The 10 World Heritage sites featured on the website are unique and represent a wide range of natural and cultural heritage sites. Take the journey to learn more about their success stories and so much more.

HIGHLIGHTS

Divided into 10 sections, Preservation, Protection, and Prosperity: Stories of World Heritage explores the accomplishments of World Heritage sites from around the globe. Using the World Heritage Centre’s vast archives, reports, papers, and research, the wonderful accomplishments of these outstanding natural and cultural sites have been brought to light. Building upon these stories, the Smithsonian has explored and dug deep into its collections and found photographs, archival films, music, botanical specimens, and much more. These objects, resources, and specimens come from the Smithsonian’s many museums and cultural programs, each having its own story.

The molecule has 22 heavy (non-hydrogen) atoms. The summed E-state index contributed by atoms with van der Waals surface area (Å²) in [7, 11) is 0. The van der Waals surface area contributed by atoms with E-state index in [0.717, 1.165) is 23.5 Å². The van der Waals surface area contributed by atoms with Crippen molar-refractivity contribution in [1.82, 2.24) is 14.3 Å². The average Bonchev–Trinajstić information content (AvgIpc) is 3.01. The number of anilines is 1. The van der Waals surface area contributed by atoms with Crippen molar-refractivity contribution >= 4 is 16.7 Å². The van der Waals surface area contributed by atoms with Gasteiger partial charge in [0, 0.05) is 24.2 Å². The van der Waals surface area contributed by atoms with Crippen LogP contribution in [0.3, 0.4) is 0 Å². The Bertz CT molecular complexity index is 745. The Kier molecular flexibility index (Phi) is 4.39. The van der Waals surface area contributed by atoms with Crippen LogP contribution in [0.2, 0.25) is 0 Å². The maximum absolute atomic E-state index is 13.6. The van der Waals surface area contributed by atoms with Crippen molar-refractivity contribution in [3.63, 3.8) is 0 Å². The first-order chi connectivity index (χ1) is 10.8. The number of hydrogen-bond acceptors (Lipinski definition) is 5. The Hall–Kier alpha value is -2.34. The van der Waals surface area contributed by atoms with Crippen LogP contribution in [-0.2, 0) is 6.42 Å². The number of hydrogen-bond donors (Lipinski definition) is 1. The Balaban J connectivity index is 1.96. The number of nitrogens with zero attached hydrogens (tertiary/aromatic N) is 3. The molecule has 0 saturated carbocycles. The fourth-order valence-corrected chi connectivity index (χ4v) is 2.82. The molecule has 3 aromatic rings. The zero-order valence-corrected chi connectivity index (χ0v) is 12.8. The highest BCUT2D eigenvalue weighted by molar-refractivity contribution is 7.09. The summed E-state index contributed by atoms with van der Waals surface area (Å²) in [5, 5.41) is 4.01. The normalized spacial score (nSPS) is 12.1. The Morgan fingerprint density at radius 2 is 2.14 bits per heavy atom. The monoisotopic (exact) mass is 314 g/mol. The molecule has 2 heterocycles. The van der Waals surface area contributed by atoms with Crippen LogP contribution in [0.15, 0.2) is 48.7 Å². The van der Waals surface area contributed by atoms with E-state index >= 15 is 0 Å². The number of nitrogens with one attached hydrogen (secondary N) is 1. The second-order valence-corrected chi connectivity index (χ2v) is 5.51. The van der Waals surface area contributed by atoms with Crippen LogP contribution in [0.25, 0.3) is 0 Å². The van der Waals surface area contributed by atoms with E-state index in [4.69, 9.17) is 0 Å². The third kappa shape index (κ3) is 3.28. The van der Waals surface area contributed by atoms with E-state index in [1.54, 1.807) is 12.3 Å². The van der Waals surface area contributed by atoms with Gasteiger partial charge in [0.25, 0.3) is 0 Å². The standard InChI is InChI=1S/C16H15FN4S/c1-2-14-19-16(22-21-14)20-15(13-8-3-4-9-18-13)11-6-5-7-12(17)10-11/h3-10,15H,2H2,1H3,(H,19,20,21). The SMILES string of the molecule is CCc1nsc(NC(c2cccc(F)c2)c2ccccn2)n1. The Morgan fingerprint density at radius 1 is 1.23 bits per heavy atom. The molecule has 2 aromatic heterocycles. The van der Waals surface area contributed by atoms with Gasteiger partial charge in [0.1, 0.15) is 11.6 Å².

From the collections of the National Museum of African Art we found a cache of archival photographs taken by former Life magazine photographer Eliot Elisofon. Through these images we see traditions learned through apprenticeship, for example, how Dogon mask-making skills were taught and passed down from father to son. Through the work of the Smithsonian Migratory Bird Center, we learn more about their research and work toward determining the best methods for shade-grown coffee and implementing these sustainable methods. An extraordinary ink painting shows West Lake in the 14th century. This art work is part of the Arthur M. Sackler Gallery collections and displays how West Lake exemplifies the harmonious relationship between people and nature which has been an inspiration to poets, artists, and gardeners from all over China for more than a thousand years. These are just a few examples; many more collections and objects are available to explore and so many stories can unfold throughout the website.